Prevent poisoning Print E-mail
News - Rubrieke
Monday, 25 June 2018 12:35
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Dr Liesel van der Merwe is a small animal medicine specialist. Send her your questions: This e-mail address is being protected from spambots. You need JavaScript enabled to view it .

Dr Liesel van der Merwe

We have unfortunately had a spate of poisonings again these last few weeks. This is always very upsetting, as sometimes a whole family of dogs is affected and many will die before they can reach the vet.

For organophosphate (Temic, two-step) poisoning, the antidote, if administered quickly, is very effective in controlling the worst of the symptoms, which cause death. These fatal symptoms are mainly breathing difficulties caused by central depression of the breathing stimulus in the brain, severe broncho-constriction and excessive bronchial mucus production. Additionally the heart rate also slows down severely.

The antidote, atropine, is a dangerous drug and a ‘toxin’ in itself and can have very serious effects on animals or people where it is not medically required or in excessive doses. It can thus not be given to people to use at home if they suspect that their dog has been poisoned.

Prevention is thus better than cure. Most poison is thrown over the wall in meat, so try to keep your dogs away from the street-facing section of your garden if possible, or even keep them indoors at night.

However, the problem still remains that when they are let out into the yard again, they might find and eat anything thrown over during the night. Even if you do a perimeter check, it would be very difficult to guarantee that you would find everything. 

If you are in a high risk area maybe it would be an idea to take one of your “sniffers”, the greedy type dogs, and walk the perimeter on a short lead. These dogs would be sure to pull in the direction of any meat thrown over the fence. You can then check, collect and discard anything you find that shouldn’t be there.

Improved networking systems – neighbourhood watch groups – in your neighbourhood can also allow pet owners to post early warnings as poisoners usually target whole neighbourhoods or streets at a time.

If you see the early signs of organophosphate poisoning – vomiting, stumbling about and salivation – it is vital to get to the nearest vet as soon as possible to get the antidote.

Don’t waste precious time trying to get your dog to vomit. The symptoms already include vomiting, and if they are showing clinical signs of poisoning by now, it means that they have already absorbed the poison.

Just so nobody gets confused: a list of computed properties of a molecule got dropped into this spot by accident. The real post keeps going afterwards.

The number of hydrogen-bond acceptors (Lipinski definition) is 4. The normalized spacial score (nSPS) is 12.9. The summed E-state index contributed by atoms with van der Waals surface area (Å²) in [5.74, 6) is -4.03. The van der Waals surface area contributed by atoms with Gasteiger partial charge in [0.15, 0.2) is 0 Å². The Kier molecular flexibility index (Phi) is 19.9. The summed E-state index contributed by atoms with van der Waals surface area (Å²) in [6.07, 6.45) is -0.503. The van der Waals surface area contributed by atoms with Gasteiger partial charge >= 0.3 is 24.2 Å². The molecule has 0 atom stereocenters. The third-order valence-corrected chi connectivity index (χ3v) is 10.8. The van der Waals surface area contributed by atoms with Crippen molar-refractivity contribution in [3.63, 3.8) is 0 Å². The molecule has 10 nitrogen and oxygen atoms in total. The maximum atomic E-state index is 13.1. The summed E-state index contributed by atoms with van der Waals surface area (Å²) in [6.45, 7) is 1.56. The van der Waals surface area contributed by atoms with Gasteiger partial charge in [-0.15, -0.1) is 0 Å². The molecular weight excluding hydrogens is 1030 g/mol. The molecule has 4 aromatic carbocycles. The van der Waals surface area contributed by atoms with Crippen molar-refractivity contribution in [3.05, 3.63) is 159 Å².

Also be aware that even if only one dog is affected, the others may still be going to show clinical signs as they might have eaten less or might have found some meat later. So, take the most seriously affected dog to the vet immediately and someone else must bring the other dogs as well.

Failing that, you must take the other dogs inside and lock them up before leaving the property. It is essential that the whole property is searched for any remaining poison before letting the dogs go outside again.

Be warned: The criminals are waiting for you to be vulnerable – leaving the house, going to the vet – so, take security precautions.

Know which practice is your closest vet. You need to also know where the closest available vet is afterhours because most poisoning occurs at night.

Getting your dog to vomit is a consideration if you see them eating something dangerous and can induce vomiting before any clinical signs are present. This would help to prevent anything from being absorbed, for example when they are eating someone’s medication, eating rat poison or snail bait.

One of the safer methods to cause vomiting is to roll a small ball of damp washing powder and dose this followed by some water. There is a risk of inflammation of the oesophagus, but this can be treated at the veterinarian.

Do not use strong salt solutions, as this will cause vomiting but can cause salt toxicity, which causes neurological signs.


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